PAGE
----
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Protective immunity in recurrent Staphylococcus aureus infection reflects localized immune signatures and macrophage-conferred memory.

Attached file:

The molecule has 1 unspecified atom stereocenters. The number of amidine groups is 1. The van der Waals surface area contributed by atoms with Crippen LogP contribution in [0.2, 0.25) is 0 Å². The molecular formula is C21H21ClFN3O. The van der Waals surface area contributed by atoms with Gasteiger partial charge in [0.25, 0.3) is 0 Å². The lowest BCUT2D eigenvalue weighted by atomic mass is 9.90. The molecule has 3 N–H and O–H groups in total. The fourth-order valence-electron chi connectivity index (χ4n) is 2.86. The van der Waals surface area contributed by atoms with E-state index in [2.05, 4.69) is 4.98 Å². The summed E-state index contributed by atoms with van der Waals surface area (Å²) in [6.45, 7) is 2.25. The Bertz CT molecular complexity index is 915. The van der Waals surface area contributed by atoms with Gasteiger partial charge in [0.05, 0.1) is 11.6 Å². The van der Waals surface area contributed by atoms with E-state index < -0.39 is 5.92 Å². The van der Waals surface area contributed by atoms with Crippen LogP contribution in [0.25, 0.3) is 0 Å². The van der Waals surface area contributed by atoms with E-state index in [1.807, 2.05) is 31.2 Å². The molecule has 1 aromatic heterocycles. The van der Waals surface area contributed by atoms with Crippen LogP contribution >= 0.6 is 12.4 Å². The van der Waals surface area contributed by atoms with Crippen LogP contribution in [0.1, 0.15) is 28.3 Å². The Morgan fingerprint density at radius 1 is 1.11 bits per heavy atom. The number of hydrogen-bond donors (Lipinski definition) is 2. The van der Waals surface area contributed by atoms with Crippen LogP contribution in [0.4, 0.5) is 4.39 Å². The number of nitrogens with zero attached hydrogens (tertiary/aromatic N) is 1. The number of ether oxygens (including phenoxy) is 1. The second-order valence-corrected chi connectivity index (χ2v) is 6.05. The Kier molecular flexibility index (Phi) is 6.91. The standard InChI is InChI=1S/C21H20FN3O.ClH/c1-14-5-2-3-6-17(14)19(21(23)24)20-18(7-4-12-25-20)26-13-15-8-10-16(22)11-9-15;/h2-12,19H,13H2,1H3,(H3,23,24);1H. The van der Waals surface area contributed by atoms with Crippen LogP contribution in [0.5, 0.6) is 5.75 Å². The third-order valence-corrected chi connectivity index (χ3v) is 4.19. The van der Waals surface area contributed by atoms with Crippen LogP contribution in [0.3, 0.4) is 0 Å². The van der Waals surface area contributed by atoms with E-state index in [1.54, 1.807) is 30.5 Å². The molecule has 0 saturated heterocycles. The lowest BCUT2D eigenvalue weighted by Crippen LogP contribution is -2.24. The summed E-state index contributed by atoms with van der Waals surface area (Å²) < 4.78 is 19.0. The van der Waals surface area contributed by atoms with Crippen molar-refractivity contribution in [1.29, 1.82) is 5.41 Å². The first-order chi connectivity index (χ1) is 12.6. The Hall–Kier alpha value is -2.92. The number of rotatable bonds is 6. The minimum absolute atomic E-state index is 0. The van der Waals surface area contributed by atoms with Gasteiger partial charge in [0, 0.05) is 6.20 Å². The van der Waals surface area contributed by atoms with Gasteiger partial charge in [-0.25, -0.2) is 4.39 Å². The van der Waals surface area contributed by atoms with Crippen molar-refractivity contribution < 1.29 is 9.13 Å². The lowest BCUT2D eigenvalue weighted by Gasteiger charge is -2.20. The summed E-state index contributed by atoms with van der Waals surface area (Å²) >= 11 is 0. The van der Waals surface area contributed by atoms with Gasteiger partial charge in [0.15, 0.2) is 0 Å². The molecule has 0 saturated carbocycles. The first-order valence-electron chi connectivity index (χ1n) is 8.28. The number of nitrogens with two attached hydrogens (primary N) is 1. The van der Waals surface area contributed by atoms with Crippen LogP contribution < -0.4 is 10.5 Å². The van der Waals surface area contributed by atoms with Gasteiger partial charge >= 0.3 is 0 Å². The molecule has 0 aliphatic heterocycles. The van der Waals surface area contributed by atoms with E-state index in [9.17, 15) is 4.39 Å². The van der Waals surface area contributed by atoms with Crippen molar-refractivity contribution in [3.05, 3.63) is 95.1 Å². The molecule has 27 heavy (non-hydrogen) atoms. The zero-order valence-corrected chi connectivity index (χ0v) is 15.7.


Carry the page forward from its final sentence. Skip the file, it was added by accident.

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Staphylococcus aureus is the leading cause of skin and skin structure infection (SSSI), a primary portal of entry for invasive infection. Our prior studies discovered a role for protective innate memory against recurrent methicillin-resistant S. aureus (MRSA) SSSI. In the present study, the dynamics and mechanisms of this response were explored in recurrent SSSI in WT mice. Priming by prior infection reduced skin lesion severity and MRSA burden, and protected against dissemination at day 7 but not day 2. Cytokine and cellular signatures in SSSI differed at day 2 versus 7, and were distinct in skin versus blood or spleen. Cytokines associated with protection in skin included increased IL-17, IL-6, monokine inducible by IFN-γ (MIG), and RANTES, while increased IP-10 correlated with protection from dissemination. Cellular signatures of protection included increased Th17, M1 macrophage, and dendritic cell populations in abscesses, and total macrophages in lymph nodes. Priming potentiated S. aureus-specific phagocytic killing by bone marrow-derived macrophages in vitro, and their adoptive transfer into naïve skin afforded protective efficacy in vivo. Present findings indicate that protective immunity in recurrent S. aureus infection is locally targeted, and involves specific memory conferred by macrophages. These insights provide targets for vaccine and immunotherapeutic development against MRSA.

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